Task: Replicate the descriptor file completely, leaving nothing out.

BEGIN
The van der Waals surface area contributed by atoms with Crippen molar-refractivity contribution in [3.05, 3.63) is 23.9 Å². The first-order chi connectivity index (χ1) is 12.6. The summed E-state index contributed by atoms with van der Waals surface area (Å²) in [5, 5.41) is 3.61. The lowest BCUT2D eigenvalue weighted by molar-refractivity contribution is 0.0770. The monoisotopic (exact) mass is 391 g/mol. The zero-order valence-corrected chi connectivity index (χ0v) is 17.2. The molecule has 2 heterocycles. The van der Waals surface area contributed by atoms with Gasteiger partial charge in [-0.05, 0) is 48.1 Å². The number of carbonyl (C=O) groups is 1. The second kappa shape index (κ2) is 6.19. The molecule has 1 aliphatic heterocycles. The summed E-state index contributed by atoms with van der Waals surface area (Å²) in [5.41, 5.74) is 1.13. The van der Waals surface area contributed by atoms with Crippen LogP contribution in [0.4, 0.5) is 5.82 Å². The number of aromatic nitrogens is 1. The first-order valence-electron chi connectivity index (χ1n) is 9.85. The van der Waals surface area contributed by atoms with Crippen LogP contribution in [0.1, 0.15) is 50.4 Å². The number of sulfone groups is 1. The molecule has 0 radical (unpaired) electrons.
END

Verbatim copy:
The van der Waals surface area contributed by atoms with Crippen molar-refractivity contribution in [3.05, 3.63) is 23.9 Å². The first-order chi connectivity index (χ1) is 12.6. The summed E-state index contributed by atoms with van der Waals surface area (Å²) in [5, 5.41) is 3.61. The lowest BCUT2D eigenvalue weighted by molar-refractivity contribution is 0.0770. The monoisotopic (exact) mass is 391 g/mol. The zero-order valence-corrected chi connectivity index (χ0v) is 17.2. The molecule has 2 heterocycles. The van der Waals surface area contributed by atoms with Gasteiger partial charge in [-0.05, 0) is 48.1 Å². The number of carbonyl (C=O) groups is 1. The second kappa shape index (κ2) is 6.19. The molecule has 1 aliphatic heterocycles. The summed E-state index contributed by atoms with van der Waals surface area (Å²) in [5.41, 5.74) is 1.13. The van der Waals surface area contributed by atoms with Crippen LogP contribution in [0.4, 0.5) is 5.82 Å². The number of aromatic nitrogens is 1. The first-order valence-electron chi connectivity index (χ1n) is 9.85. The van der Waals surface area contributed by atoms with Crippen LogP contribution in [0.1, 0.15) is 50.4 Å². The number of sulfone groups is 1. The molecule has 0 radical (unpaired) electrons.